ACREMONT children have been travelling through time and space in their very own time machine!
Recognising the importance of imagination and the role it plays in cognitive development, teachers have been getting creative with the curriculum, as Year 1 teacher Jo Lyall reports: “Year 1 children found a letter from a group of Victorian schoolchildren, so we built a time machine to travel back in time to visit them. The whole year group spent a week as Victorian schoolchildren, learning about the toys, clothes and homes in the Victorian era. Taking their learning a step further, we also held a Victorian Sports Day, and we rounded off the topic with a Victorian themed soiree for parents, with a poetry recital, dancing and a flea circus.”
Back in the present day, the teachers at King’s Ely Acremont have also been using real-life technologies to engage the children in the classroom, such as Quick Response (QR) codes and iPads.
“Children came in to school to find a giant QR code in the classroom,” said Jo, adding: “We used one of our iPads to scan the code and it revealed a message from the future, from two children living in 2163. They then started noticing QR codes everywhere – on books, toys, games and even on bus stops. Then, collectively, we came up with the idea of setting up a treasure hunt. In groups, we wrote clues for various places around school, typed the clues into a QR code writer, printed them out and set up our treasure hunt. Every child had the chance to scan a clue and, eventually, we found the treasure – chocolate coins!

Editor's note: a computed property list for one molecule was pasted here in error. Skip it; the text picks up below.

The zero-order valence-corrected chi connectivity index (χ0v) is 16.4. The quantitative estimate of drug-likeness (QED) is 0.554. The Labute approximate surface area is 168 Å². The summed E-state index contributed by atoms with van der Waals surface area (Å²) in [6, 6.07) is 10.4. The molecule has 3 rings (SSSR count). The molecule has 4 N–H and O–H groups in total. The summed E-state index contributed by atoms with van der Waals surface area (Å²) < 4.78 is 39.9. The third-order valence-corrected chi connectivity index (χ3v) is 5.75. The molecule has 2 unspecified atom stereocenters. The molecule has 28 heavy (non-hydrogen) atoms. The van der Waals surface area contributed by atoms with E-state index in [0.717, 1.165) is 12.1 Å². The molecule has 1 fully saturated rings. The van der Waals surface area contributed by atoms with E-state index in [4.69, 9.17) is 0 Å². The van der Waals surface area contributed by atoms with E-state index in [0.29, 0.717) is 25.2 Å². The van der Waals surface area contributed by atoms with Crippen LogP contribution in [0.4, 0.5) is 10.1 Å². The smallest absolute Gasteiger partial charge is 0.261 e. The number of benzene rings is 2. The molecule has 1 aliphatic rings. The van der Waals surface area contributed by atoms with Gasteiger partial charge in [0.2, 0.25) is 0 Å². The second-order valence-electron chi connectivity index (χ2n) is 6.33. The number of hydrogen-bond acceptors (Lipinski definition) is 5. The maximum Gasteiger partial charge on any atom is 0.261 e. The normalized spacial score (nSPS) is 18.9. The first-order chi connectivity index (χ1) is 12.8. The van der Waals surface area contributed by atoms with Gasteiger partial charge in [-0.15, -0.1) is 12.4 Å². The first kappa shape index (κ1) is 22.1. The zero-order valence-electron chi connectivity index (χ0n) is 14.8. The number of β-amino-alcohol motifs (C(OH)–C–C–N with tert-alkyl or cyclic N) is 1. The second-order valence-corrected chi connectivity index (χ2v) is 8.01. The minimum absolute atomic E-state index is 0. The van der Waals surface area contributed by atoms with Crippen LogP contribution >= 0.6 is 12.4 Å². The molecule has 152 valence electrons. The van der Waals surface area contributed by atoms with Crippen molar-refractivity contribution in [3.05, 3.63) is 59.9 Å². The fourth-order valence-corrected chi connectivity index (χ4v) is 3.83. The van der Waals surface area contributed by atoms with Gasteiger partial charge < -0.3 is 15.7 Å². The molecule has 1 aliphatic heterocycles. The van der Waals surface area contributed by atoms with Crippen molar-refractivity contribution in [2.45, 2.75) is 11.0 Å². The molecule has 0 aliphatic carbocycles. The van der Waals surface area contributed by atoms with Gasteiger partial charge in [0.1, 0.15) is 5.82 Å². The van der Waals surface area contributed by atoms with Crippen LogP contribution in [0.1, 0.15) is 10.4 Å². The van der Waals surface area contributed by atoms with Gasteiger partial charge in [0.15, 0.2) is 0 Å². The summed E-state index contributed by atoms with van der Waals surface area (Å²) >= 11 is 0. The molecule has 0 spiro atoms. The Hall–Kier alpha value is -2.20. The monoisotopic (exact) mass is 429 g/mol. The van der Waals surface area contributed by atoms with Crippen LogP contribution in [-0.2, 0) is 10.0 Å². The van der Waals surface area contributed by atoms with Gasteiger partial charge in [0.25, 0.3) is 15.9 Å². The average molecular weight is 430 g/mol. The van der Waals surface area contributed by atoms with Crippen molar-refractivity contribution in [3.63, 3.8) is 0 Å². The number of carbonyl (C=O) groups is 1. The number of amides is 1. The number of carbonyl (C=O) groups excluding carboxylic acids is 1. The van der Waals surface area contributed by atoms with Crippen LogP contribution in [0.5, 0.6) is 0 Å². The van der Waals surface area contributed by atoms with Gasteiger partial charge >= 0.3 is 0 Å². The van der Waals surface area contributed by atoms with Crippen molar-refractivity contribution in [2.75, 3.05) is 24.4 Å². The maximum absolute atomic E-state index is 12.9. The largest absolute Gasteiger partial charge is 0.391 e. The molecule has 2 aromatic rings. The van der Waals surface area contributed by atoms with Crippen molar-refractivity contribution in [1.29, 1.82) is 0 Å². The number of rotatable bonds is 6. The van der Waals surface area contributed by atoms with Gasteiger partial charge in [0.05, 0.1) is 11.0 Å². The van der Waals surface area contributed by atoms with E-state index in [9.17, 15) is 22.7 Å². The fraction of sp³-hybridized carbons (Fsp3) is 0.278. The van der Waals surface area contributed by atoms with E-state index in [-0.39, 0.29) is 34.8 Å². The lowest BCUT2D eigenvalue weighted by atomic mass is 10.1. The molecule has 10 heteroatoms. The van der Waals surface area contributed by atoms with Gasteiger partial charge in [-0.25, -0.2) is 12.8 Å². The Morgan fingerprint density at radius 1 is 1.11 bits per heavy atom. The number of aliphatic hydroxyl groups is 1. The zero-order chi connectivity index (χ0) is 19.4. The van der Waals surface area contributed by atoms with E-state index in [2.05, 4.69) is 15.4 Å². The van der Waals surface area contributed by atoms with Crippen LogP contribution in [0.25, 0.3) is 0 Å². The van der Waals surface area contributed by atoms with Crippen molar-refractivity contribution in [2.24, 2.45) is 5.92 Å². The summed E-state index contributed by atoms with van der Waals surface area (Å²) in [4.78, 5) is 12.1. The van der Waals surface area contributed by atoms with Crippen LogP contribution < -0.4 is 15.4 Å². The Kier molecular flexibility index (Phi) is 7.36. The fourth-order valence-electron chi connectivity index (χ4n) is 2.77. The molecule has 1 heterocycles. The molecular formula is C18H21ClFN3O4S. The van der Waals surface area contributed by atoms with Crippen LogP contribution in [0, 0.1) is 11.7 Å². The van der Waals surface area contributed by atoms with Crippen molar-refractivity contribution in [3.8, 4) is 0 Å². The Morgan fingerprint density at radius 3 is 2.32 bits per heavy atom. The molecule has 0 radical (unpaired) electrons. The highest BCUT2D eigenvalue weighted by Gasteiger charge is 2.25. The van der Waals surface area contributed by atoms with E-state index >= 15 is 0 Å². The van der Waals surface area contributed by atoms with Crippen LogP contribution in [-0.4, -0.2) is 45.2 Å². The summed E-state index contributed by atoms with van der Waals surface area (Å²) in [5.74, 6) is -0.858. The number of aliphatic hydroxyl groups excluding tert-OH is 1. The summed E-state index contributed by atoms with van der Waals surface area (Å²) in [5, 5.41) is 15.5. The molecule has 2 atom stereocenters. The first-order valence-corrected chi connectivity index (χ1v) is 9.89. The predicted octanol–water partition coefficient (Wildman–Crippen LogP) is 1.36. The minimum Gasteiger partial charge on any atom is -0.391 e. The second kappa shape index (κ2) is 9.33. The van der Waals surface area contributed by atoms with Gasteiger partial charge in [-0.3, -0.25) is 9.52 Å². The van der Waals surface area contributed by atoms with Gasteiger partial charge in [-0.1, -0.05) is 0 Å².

“As well as using iPads to read and write QR codes, we regularly use them in the classroom to create pictures and animations, read and record e-books, research different countries around the world, and practise fine motor control. This was the first time that we have used QR code technology in the classroom; we also plan to link to videos and soundtracks in the future.”
Creative teaching and learning is at the very heart of education at King’s Ely Acremont. Instead of learning merely through books and pictures, the children are immersed in each topic.
Head Lynda Brereton added: “The benefits of the creative curriculum are tangible in all areas, with the children being enthused and excited about their learning. We have all noticed that the children also want to take their learning home; for instance, following a recent topic on the Polar Regions, one little girl was given a penguin to adopt as a birthday present, such was her interest in the topic.”